A Passage From India
Tushar Menon brings us progressive tales from the Indian subcontinent
Rolling Stone India reckons Indian rock is in crisis. Tushar shares his thoughts...
The cover story in the September issue of Rolling Stone India is on ‘The Crisis in Indian rock’. At the time of writing this piece, I should confess, I only have access to a 1200- word excerpt that was published online. But unless that remainder of the article in the print version consists of frenetic back-pedaling, the online excerpt will do just fine.
The article, penned by my former commissioning editor, now Editor at Rolling Stone India, Lalitha Suhasini, makes a bold and provocative claim. The thesis (and I paraphrase) is that last two years have not produced bands of sufficient quality to headline large-scale festivals and that there is a dearth of talent in the Indian rock scene.
While I am tempted to refer to the history of such proclamations from mainstream media publications, I would rather focus on this argument and try to highlight why I believe it is flawed. I take issue with the inference of the second claim from the first. I contend that there is no significant link between the talent inherent in a musical scene and the existence of bands which could headline large-scale festivals. Moreover, using `festival headlining’ as a barometer for the quality of music is especially unfair for Indian bands because the structure of the Indian rock scene is very different from elsewhere in the world.
Rolling Stone India is a mainstream media publication. It is easy to understand why a criterion for success is presented in terms of large-scale festivals. They provide an easy way to gauge commercial success. But getting to a stage where a band can headline a festival is not merely a function of the quality of the music.
This is a situation prog rock fans are familiar with. A band needs support from agencies at all levels, and this includes small venues supporting young bands, media promotion on television, radio and publications (like Rolling Stone India), as well as the promise of financial support. Shrikant Srinivasan, guitarist of Coshish sums it up: ‘It takes years for a band to reach that level, and there are various reasons why people are not willing to take risks. But that does not mean there is a crisis.’
Interestingly, Suhasini draws attention to all of these points in her article. She quotes several people expressing similar sentiments, like Suyasha Sengupta, from Ganesh Talkies, who says ‘Bands like Skrat and PCRC have the power to influence an entire generation.’ Yet the very next paragraph opens with ‘But the fact remains that there are no new promising artists or rock bands’.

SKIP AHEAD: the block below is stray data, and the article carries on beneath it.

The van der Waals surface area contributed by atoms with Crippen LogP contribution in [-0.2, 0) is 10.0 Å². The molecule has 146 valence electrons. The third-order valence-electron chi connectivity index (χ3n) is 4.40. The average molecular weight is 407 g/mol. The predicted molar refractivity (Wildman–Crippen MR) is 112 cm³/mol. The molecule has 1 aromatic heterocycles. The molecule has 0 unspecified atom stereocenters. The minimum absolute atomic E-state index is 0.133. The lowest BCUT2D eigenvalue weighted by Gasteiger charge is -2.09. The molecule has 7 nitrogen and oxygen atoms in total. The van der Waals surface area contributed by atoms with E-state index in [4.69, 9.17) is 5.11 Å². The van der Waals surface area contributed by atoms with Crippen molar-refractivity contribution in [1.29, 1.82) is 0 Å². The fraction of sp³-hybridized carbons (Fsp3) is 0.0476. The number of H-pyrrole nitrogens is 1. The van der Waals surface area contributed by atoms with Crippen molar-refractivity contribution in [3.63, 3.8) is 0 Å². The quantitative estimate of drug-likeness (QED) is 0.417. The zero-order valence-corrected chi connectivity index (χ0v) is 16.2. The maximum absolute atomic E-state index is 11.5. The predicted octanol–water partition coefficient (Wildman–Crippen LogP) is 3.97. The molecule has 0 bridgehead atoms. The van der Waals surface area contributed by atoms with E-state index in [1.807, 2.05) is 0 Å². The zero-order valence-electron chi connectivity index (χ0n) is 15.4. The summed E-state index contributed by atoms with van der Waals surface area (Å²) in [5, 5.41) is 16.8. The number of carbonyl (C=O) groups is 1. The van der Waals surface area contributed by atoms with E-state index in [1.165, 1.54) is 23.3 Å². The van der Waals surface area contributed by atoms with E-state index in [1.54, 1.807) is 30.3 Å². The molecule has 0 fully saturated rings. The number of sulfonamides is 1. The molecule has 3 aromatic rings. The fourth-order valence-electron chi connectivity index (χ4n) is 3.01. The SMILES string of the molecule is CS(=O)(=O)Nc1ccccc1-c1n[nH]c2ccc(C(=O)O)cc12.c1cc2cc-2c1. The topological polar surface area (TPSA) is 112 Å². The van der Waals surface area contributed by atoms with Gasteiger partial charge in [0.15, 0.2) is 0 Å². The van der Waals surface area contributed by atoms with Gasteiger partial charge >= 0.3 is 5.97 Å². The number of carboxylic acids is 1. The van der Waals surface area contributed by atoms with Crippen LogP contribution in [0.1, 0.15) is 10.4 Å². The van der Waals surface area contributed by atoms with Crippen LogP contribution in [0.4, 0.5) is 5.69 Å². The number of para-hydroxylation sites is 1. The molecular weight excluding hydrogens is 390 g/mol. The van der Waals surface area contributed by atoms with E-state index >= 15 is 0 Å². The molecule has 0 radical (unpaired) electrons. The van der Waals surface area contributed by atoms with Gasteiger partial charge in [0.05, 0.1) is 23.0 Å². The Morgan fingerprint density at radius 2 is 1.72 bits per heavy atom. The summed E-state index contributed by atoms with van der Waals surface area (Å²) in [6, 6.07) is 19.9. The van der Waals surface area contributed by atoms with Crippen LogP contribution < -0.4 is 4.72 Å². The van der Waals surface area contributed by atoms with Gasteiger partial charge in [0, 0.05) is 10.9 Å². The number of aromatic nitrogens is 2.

It is almost a truism to say that is a mistake to equate quality (or ‘talent’) with commercial success. What complicates matters further, and makes the commercial-success-to-quality-inference even weaker is the way that bands in India operate. The rock scene owes much of its existence to colleges all over the country, who sponsor medium-to-large scale cultural festivals of which a rock competition is usually an element. This is a common way up for a rock band in India- to play a few competitions, build up a fanbase to the point where the band later headlines such festivals. There is an almost discrete jump from competition-level band to headline-level band. But to go from being a college-festival headliner to a commercial-festival headliner is to enter uncharted territory. We have neither the history nor the infrastructure to allow for that transition to happen in any standard way. Take a look at the sort of band that would headline a festival like, say the Bacardi NH7 Weekend. This year’s line up includes headliners like Megadeth and A R Rahman. The former is an international band which has been going strong for thirty years, with fifteen albums under their belt. The latter is one of the biggest film-music composers in the world. There is virtually no band in the Indian rock scene which can compete, and for good reason. The Indian rock scene is still in its teething phase. Very few Indian rock bands have more than four albums under their belt, and there are virtually no venues which cater to a band which is bigger than a college-festival headliner but not quite at the commercial-festival headline stage. So how on earth can one expect to see commercial-festival headliners emerge, ready-made cash cows, from such a situation?
Suhasini is, of course, aware of all of this- much of her article dwells on similar points. Which makes her article all the more self-undermining, as is further demonstrated by the inclusion of this quote from Indus Creed’s Uday Benegal, ‘People are going to events and not to watch bands. It’s brands over bands.’ Unfortunately, Suhasini’s argument is not that there are no brand-worthy rock bands in India. It is, instead, that there are no young talented rock bands in India. And that is a demonstrably false conclusion to an invalid argument.